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High Pressure (1932)

 -  Comedy  -  30 January 1932 (USA)
6.7
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Ratings: 6.7/10 from 230 users  
Reviews: 8 user | 7 critic

Gar Evans is a "high pressure" promoter who tends to be unrealistically optimistic about his projects and exaggerates the chance of success. He sets up the "Golden Gate Artificial Rubber ... See full summary »

Director:

(as Mervyn Le Roy)

Writers:

(play), (screen version), 1 more credit »
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Title: High Pressure (1932)

High Pressure (1932) on IMDb 6.7/10

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Cast

Complete credited cast:
...
Gar Evans
...
Francine Dale
George Sidney ...
Colonel Ginsburg
John Wray ...
Jimmy Moore
Evalyn Knapp ...
Helen Wilson
Guy Kibbee ...
Clifford Gray
Frank McHugh ...
Mike Donahey
Oscar Apfel ...
Mr. Hackett
...
Geoffrey Weston
Harold Waldridge ...
Gus Vanderbilt (as Harold Waldrige)
...
Mr. Banks
Harry Beresford ...
Dr. Rudolph Pfeiffer
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Storyline

Gar Evans is a "high pressure" promoter who tends to be unrealistically optimistic about his projects and exaggerates the chance of success. He sets up the "Golden Gate Artificial Rubber Company", and persuades a lot of people to invest. He believes that the process to produce artificial rubber exists, but does it? Written by ppllkk

Plot Summary | Add Synopsis

Genres:

Comedy

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Details

Country:

Language:

Release Date:

30 January 1932 (USA)  »

Also Known As:

High Pressure  »

Company Credits

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Technical Specs

Runtime:

(Turner library print)

Sound Mix:

Aspect Ratio:

1.37 : 1
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Did You Know?

Trivia

In 1932 Warners re-shot this same comedy with French-speaking actors (replacing the original performers), delivering all their dialog in French, at the same Hollywood studio, in the same sets, and using the same script (translated into French), under the French title "Le bluffeur" (The Bluffer). Subtitles weren't yet in vogue, so Warners gave French-speaking audiences a parallel version they could understand, played mostly by French actors. Powell's star part was played by Andre Luguet, Brent's by Lucienne Radisse, Sidney's by Torben Meyer, Kibbee's by Andre Cheron, McHugh's by Jacques Jou-Jerville, Middleton's by Georges Renavent, Beresford's by Christian Rub, and Littlefield's by Emile Chautard. Meyer, Renavent, Rub, and Chautard were already permanently ensconced in Hollywood, while most of the other French-speaking actors were imported from Paris just for these parallel French-language versions in the early 1930s. When subtitles and dubbing were soon "perfected", the US studios ceased making parallel versions like "Le bluffeur". See more »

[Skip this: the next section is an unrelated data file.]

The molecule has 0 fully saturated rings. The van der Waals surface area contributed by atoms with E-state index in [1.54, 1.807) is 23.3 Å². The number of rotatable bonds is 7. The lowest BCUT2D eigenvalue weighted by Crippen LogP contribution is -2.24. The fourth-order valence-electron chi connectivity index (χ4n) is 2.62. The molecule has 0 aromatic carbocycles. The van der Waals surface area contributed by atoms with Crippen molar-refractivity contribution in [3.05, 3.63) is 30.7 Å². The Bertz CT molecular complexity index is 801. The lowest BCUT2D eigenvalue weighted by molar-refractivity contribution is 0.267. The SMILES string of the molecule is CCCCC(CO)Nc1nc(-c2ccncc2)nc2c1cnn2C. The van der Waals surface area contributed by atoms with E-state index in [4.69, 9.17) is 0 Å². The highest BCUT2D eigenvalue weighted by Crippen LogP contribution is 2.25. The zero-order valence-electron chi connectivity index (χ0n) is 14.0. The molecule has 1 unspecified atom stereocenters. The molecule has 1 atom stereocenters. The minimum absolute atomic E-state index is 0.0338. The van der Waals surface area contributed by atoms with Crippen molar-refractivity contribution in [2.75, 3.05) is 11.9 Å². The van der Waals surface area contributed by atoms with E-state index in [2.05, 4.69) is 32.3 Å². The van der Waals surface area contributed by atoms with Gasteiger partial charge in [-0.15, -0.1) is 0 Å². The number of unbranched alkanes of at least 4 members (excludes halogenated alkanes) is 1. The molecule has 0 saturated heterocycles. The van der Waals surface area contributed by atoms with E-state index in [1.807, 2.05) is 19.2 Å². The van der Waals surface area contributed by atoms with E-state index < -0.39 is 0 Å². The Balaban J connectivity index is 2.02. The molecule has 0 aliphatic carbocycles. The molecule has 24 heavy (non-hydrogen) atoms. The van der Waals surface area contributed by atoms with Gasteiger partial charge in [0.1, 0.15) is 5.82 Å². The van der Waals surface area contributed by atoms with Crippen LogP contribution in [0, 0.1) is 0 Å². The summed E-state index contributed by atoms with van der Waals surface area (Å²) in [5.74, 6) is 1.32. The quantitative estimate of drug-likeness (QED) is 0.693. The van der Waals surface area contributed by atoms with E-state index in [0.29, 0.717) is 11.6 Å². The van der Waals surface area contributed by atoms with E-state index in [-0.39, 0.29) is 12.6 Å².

Connections

Alternate-language version of Le bluffeur (1932) See more »

Soundtracks

Pack Up Your Troubles In Your Old Kit Bag and Smile, Smile, Smile!
(1915) (uncredited)
Music by Felix Powell
Lyrics by George Asaf
Sung twice at sales rallies
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User Reviews

 
This film is carried on the strength of Powell's magnetic performance.
8 February 2012 | by (Bradenton, Florida) – See all my reviews

This is an easy film to forget if it weren't for yet another very nice performance by William Powell. In fact, without Powell there just wouldn't be much of a film as he single-handedly carries the movie. And, for that reason, it's a decent time-passer worth seeing.

Powell plays a sharp-talking salesman type--a guy who can sell practically anything to anyone. While he's been pretty willing to hawk just about anything, this time he becomes excited as this time he starts to believe in the product--a new synthetic rubber. But, over the course of the film, he starts to realize that all his VERY high-pressure salesmanship might just be for what could be an outright fraud. What's he to do? In many ways, this film is reminiscent of "Boiler Room", as in part of the film you see a huge room filled with slicksters on the phone--saying just about anything to sell shares in this company. Interesting and worth seeing.

boiler room


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